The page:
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First Report of a Leaf Spot Caused by Boeremia exigua var. exigua on Hydrangea paniculata in Italy
- Garibaldi, A., Gilardi, G., Matic, S., Gullino, M. L.
- Plant disease 2018 v.102 no.8 pp. 1670
- DNA primers, Hydrangea paniculata, Phoma exigua, Saxifragaceae, autumn, conidia, culture media, flowers, fungi, gardens, genes, internal transcribed spacers, leaf spot, leaves, mycelium, ornamental plants, panicles, pathogenicity, pathogens, peptide elongation factors, plastic bags, polymerase chain reaction, pycnidia, relative humidity, ribosomal DNA, streptomycin, sulfates, summer, temperature, tissues, tubulin, Italy, United States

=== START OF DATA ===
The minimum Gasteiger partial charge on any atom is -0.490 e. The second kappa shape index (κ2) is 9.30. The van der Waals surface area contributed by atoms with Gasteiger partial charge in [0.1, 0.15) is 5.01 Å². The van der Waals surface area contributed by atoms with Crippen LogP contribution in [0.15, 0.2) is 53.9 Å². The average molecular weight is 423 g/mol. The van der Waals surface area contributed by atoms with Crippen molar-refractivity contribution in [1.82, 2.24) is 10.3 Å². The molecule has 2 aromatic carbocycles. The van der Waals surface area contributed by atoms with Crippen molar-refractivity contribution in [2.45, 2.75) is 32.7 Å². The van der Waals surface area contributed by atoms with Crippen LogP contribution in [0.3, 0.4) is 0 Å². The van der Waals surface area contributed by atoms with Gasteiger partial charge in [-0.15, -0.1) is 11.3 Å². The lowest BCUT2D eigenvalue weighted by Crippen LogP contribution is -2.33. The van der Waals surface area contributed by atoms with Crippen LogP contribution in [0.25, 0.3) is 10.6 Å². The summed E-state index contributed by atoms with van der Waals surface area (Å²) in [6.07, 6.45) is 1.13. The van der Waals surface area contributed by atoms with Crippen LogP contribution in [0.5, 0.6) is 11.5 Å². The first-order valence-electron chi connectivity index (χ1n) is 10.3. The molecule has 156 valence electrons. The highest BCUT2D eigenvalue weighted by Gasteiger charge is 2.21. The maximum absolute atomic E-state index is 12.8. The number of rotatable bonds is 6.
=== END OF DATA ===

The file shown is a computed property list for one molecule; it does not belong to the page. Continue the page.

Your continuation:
- Panicle hydrangea (Hydrangea paniculata) is a perennial ornamental plant belonging to the Saxifragaceae commonly used in gardens, characterized by massive upright flowers from midsummer to autumn. Starting from the end of August 2017, a previously unknown leaf spot was observed on 2- to 3-year-old plants of H. paniculata grown in borders in a garden located in Valle Cervo near Biella, northern Italy (45°36′00″N, 8°03′00″E). Ten out of 20 plants grown in this garden were affected, with 30 to 40% of leaves showing symptoms, consisting initially of circular necrotic spots, with diameter ranging between 20 and 80 mm, well defined by a brown margin. Severely infected leaves became chlorotic and abscised. The disease started from basal leaves on plants grown in shadow, at high relative humidity. In several isolations carried out from infected tissues on potato dextrose agar amended with 25 mg/liter of streptomycin sulfate a fungus was consistently isolated. After 15 days of incubation, black pycnidia, 127 to 255 μm diameter, developed, releasing hyaline, elliptical, nonseptate conidia, measuring 4.3 to 10.3 μm (average 6.9 μm) × 1.9 to 4.1 μm (average 2.7 μm). On the basis of its morphological characteristics, the fungus was identified as Phoma sp. (Boerema et al. 1976). The internal transcribed spacer (ITS) region of rDNA was amplified using the primers ITS1/ITS4 and sequenced. BLAST analysis of the 517 bp obtained showed 100% homology with Boeremia exigua (formerly Phoma exigua) (GenBank accession nos. MF039478, MF599109, and MF599108). The nucleotide sequence has been assigned the GenBank accession number MG766873. Because ITS analysis was not able to identify the varietas of this species, additional genes (elongation factor 1 alpha gene [EF1α] and β-tubulin [BTUB]) were amplified with primers EF1-728F/EF2 and Bt2a/Bt2b, respectively, and sequenced. BLAST analysis of the EF1α 449-bp sequence (GenBank accession no. MG970366) and the BTUB 372-bp sequence (GenBank accession no. MG970365) showed 100 and 99% similarity with the sequences of B. exigua var. exigua (GenBank accession nos. KY550228 and KR010463, respectively). Pathogenicity tests were performed by spraying leaves of healthy 24-month-old H. paniculata plants grown in pots at temperatures between 16 and 22°C with a spore and mycelial suspension (10⁶ CFU/ml). After artificial inoculation, leaves were covered with transparent plastic bags for 5 days. Plants sprayed only with sterile water served as a control. Three plants were used for each treatment. Lesions similar to those seen in naturally infected leaves developed on leaves 7 to 10 days after inoculation in all three inoculated plants, whereas control plants remained healthy. The same fungus was consistently reisolated from the lesions. The pathogenicity test was carried out twice. To our knowledge, this is the first report of B. exigua var. exigua on H. paniculata in Italy. The pathogen has been previously reported on H. macrophylla in Italy and the United States (Farr and Rossman 2017; Garibaldi et al. 2006). The disease is at present limited to a few gardens in the mountain region where it was observed.